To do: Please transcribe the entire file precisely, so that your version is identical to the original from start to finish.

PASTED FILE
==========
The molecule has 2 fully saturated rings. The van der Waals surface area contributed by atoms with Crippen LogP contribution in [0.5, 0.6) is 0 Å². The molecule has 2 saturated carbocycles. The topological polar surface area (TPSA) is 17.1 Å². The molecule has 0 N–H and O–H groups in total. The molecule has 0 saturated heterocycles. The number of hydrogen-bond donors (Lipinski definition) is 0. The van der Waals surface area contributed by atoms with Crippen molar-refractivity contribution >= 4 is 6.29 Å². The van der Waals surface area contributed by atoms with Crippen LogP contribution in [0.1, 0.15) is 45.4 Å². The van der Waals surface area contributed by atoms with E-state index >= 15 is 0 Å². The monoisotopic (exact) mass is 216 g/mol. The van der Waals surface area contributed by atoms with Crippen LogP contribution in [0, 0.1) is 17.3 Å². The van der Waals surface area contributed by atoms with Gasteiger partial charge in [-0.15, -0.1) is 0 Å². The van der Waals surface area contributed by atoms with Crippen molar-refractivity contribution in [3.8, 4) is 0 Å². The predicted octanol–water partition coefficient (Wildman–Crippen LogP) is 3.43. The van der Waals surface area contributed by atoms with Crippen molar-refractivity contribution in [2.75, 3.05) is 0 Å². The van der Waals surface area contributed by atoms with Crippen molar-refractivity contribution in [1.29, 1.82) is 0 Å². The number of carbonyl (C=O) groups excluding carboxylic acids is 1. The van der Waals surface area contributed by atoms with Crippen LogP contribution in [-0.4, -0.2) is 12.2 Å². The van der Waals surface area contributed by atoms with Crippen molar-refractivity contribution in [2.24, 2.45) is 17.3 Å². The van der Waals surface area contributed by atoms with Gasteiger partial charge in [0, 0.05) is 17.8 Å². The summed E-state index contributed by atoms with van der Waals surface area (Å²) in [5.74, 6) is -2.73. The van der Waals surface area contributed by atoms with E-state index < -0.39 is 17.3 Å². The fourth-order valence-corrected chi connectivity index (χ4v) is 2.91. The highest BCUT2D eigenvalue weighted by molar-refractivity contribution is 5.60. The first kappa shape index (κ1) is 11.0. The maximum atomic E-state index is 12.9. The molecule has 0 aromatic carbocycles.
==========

The molecule has 2 fully saturated rings. The van der Waals surface area contributed by atoms with Crippen LogP contribution in [0.5, 0.6) is 0 Å². The molecule has 2 saturated carbocycles. The topological polar surface area (TPSA) is 17.1 Å². The molecule has 0 N–H and O–H groups in total. The molecule has 0 saturated heterocycles. The number of hydrogen-bond donors (Lipinski definition) is 0. The van der Waals surface area contributed by atoms with Crippen molar-refractivity contribution >= 4 is 6.29 Å². The van der Waals surface area contributed by atoms with Crippen LogP contribution in [0.1, 0.15) is 45.4 Å². The van der Waals surface area contributed by atoms with E-state index >= 15 is 0 Å². The monoisotopic (exact) mass is 216 g/mol. The van der Waals surface area contributed by atoms with Crippen LogP contribution in [0, 0.1) is 17.3 Å². The van der Waals surface area contributed by atoms with Gasteiger partial charge in [-0.15, -0.1) is 0 Å². The van der Waals surface area contributed by atoms with Crippen molar-refractivity contribution in [3.8, 4) is 0 Å². The predicted octanol–water partition coefficient (Wildman–Crippen LogP) is 3.43. The van der Waals surface area contributed by atoms with Crippen molar-refractivity contribution in [2.75, 3.05) is 0 Å². The van der Waals surface area contributed by atoms with Crippen molar-refractivity contribution in [1.29, 1.82) is 0 Å². The number of carbonyl (C=O) groups excluding carboxylic acids is 1. The van der Waals surface area contributed by atoms with Crippen LogP contribution in [-0.4, -0.2) is 12.2 Å². The van der Waals surface area contributed by atoms with Crippen molar-refractivity contribution in [2.24, 2.45) is 17.3 Å². The van der Waals surface area contributed by atoms with Gasteiger partial charge in [0, 0.05) is 17.8 Å². The summed E-state index contributed by atoms with van der Waals surface area (Å²) in [5.74, 6) is -2.73. The van der Waals surface area contributed by atoms with E-state index < -0.39 is 17.3 Å². The fourth-order valence-corrected chi connectivity index (χ4v) is 2.91. The highest BCUT2D eigenvalue weighted by molar-refractivity contribution is 5.60. The first kappa shape index (κ1) is 11.0. The maximum atomic E-state index is 12.9. The molecule has 0 aromatic carbocycles.